A New Year for Family and School Health


(Sponsored Post) It’s a new year, and for many of us it’s a time to assess our health and resolve to shed a few pounds, add more fruits and vegetables to our diets, get more exercise and generally do what we can to make ourselves and our families healthier.

It’s also a good time to take stock of the health of your child’s school. After all, that’s where they spend most of their time outside of your home—nearly 1,200 hours each year. Start with a simple quiz to see what you know about your child’s school. Does the school:

  • Allow adequate time for kids to have recess?
  • Provide active indoor recess to ensure kids get physical activity during inclement weather?
  • Ask parents to bring healthy snacks instead of sweet treats for birthdays and celebrations?
  • Incorporate active games and non-food rewards as part of classroom celebrations?
  • Provide opportunities for physical activity during the school day, such as brain breaks in the classroom?
  • Adhere to Smart Snacks standards for school meals and foods sold in school?
  • Host healthy fundraisers involving nutritious foods or physical activity?

If you answered “no” or “I don’t know” to any of these questions, don’t despair. Join your school’s or PTA’s wellness team and find out! Then pick an area where you can make a difference. Get inspired by others like Tara Fisher-Munoz, a parent in Austin, Texas who took her passion and expertise in gardening to form the Go Green Team PTA with other volunteers and start the school’s garden program. Or Dana Dougherty, a parent and substitute teacher in Arlington, Virginia, who worked with her PTA to set up the 2FIT2QUIT team, that organized 5Ks and family fitness fairs and secured pedal desks to keep kids active while learning.

These parents started with big ideas but small steps. They and many others will attest that once you get started, it’s hard to stop, because just one program can spur a culture of health at school. By getting involved in school wellness, you can also help reinforce those healthy habits your kids are learning at home – and likely learn something new for a healthier you, too.

Learn more about how to get involved in school health at ActionforHealthyKids.org and celebrate your school’s health and wellness during Every Kid Healthy Week.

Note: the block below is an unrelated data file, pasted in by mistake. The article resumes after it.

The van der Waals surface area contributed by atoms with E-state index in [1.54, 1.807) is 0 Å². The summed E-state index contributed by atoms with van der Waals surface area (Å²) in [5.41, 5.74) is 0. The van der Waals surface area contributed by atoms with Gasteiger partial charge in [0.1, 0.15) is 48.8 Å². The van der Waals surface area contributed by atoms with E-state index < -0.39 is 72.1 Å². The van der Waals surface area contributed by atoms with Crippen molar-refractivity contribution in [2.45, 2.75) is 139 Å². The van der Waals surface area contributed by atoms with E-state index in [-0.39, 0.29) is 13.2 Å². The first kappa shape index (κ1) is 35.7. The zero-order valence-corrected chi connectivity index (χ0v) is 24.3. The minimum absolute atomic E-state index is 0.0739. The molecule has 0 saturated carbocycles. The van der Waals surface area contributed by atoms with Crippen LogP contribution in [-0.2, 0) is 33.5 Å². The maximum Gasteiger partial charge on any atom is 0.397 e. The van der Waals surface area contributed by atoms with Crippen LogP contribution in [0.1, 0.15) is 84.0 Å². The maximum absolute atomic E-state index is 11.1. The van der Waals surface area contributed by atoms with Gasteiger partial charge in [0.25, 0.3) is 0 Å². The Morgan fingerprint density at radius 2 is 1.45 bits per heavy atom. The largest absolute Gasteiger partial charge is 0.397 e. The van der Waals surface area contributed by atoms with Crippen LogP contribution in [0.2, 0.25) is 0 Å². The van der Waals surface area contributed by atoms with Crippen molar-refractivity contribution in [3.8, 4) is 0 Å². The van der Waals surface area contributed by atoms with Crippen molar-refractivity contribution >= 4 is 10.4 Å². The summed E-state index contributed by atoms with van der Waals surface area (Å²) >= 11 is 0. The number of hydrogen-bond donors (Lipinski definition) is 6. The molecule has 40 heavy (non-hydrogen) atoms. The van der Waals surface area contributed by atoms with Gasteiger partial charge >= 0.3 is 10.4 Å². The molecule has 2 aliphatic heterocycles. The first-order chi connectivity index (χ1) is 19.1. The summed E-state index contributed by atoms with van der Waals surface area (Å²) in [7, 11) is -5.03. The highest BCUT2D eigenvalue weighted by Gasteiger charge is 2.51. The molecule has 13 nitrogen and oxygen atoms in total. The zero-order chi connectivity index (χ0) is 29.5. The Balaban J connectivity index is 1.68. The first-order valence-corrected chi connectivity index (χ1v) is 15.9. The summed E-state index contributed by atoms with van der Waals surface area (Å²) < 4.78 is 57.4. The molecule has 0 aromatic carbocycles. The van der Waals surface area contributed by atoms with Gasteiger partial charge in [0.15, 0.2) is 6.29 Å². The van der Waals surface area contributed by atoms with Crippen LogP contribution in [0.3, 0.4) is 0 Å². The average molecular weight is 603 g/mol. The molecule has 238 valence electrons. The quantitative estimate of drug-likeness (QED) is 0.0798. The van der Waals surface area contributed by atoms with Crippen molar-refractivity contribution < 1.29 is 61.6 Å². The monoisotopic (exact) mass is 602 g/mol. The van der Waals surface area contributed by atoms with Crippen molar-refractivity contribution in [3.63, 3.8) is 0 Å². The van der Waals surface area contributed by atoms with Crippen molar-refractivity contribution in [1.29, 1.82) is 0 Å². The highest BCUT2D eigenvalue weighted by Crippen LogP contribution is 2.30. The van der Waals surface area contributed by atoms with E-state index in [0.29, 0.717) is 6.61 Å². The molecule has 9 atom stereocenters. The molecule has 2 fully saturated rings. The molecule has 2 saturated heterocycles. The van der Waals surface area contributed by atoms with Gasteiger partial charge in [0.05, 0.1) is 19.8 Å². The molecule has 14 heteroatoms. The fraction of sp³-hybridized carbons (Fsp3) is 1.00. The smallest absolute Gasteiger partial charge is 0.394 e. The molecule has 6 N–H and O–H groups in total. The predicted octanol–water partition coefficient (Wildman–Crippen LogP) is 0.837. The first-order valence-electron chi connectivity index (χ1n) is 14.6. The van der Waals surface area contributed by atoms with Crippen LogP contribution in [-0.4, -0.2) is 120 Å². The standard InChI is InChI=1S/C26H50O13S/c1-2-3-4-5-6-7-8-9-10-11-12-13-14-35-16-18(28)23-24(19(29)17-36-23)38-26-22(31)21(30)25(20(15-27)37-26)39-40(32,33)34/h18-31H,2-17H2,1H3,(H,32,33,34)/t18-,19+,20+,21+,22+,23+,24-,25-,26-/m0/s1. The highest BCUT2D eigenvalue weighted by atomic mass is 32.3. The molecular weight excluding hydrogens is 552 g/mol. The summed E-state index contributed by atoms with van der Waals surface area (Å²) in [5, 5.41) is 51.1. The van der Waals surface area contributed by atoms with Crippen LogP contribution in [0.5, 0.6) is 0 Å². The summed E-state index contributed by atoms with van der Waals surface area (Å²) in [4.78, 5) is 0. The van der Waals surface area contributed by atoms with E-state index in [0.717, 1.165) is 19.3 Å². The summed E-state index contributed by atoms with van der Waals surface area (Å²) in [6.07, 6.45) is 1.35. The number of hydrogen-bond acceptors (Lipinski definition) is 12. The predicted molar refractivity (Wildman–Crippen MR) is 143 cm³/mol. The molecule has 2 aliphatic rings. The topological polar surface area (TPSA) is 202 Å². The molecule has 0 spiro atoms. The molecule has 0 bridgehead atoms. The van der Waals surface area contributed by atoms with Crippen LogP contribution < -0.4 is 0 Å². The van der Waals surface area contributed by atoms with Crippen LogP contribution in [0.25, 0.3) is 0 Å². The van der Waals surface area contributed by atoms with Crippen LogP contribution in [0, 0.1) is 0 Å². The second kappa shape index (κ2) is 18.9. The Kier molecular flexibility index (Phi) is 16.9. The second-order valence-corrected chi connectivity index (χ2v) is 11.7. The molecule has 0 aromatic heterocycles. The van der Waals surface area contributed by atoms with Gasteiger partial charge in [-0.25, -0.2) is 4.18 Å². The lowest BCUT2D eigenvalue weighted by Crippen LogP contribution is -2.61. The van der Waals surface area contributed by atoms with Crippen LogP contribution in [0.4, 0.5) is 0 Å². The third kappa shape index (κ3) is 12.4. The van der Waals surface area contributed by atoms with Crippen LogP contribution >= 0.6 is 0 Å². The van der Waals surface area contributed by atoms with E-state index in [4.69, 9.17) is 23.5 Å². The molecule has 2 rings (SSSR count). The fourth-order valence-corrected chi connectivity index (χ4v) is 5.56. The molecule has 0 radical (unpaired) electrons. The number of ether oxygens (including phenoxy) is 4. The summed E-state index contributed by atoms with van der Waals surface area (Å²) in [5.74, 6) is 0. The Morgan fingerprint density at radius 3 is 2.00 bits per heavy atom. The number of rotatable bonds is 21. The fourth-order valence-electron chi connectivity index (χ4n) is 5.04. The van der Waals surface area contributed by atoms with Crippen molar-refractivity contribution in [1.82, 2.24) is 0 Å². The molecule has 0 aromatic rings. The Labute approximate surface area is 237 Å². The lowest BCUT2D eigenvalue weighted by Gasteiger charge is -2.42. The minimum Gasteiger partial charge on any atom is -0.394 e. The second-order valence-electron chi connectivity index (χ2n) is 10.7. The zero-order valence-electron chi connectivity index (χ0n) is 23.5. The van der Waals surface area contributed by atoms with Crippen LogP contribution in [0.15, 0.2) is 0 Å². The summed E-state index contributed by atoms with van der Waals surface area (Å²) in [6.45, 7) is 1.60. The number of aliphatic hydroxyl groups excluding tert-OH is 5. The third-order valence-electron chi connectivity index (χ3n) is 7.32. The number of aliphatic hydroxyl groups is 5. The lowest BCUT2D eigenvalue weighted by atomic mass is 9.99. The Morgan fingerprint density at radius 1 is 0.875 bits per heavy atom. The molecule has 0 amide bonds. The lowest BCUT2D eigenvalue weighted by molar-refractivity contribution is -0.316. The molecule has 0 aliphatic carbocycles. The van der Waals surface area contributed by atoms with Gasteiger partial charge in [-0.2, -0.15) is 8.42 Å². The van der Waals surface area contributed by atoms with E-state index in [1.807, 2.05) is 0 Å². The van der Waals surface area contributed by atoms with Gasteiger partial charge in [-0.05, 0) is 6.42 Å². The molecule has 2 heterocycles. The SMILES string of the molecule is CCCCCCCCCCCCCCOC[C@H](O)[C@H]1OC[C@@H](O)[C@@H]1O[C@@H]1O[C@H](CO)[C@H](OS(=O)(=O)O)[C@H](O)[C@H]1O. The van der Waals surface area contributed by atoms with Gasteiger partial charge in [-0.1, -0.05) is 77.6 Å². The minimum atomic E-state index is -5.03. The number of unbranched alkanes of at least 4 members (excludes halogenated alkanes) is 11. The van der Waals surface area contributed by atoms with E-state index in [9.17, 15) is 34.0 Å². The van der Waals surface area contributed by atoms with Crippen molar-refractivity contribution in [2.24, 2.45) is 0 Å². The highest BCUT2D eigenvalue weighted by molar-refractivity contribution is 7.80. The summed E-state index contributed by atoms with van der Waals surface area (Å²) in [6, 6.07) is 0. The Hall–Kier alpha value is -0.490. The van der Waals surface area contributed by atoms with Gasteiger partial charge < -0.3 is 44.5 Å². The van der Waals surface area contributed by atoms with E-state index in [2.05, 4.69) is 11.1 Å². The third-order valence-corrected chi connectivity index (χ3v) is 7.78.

Amy Moyer, MPH, RD, is the VP Field Operations with Action for Healthy Kids and mother of two girls.

Action for Healthy Kids is a National PTA sponsor and has been invited to submit a blog post as part of their engagement with PTA.

Recap: Senate Committee Holds Confirmation Hearing for Next Secretary of Education

On Tuesday, Jan. 17, the Senate Health, Education, Labor and Pensions (HELP) Committee held a confirmation hearing for Betsy DeVos, an education advocate and philanthropist to be the next U.S. Secretary of Education. Members from both sides of the aisle had the opportunity to ask Ms. DeVos questions about her positions and plans for the Department of Education (the Department) should she be nominated.

In a statement regarding the announcement of the confirmation hearing, Laura Bay, President of National PTA stated that “we respect the confirmation process and pending her confirmation, we stand ready to work with Ms. DeVos to ensure that the priorities of National PTA are included in the new administration’s education agenda.”

National PTA also joined with other leading organizations to express concerns regarding several previous education positions of Ms. DeVos in letters to the committee on Jan. 9 and 13, 2017.

During the hearing, many Democrats expressed concern about Ms. DeVos’ previous advocacy efforts on behalf of private school vouchers in addition to her lack of formal experience in the public education sector. Republicans, on the other hand, largely praised Ms. DeVos’ work and were encouraged by the potential opportunity of having a representative outside of the traditional public education sphere to bring different ideas to the Department.

Sen. Lamar Alexander (R-TN), Chairman of the HELP Committee is expected to call for a vote on Ms. DeVos’ nomination on Tuesday, Jan. 31. The vote will likely fall along party lines with all Democrats voting against Ms. DeVos’ confirmation and all Republican Senators voting in favor. The vote will ironically coincide a week after National School Choice Week, which now in its seventh year of advocating for education options. National PTA has a longstanding history of opposing any private school choice system—vouchers, tax credits or deductions—that would divert public school resources.

In addition to the diversion of public resources to private schools, National PTA will continue to oppose private school choice systems because many of these programs do not have the same civil rights, protections and services for all students — particularly those with special needs. Furthermore, recent studies confirm that school vouchers do not help students achieve better in school, and in fact, they can lead to lower academic achievement.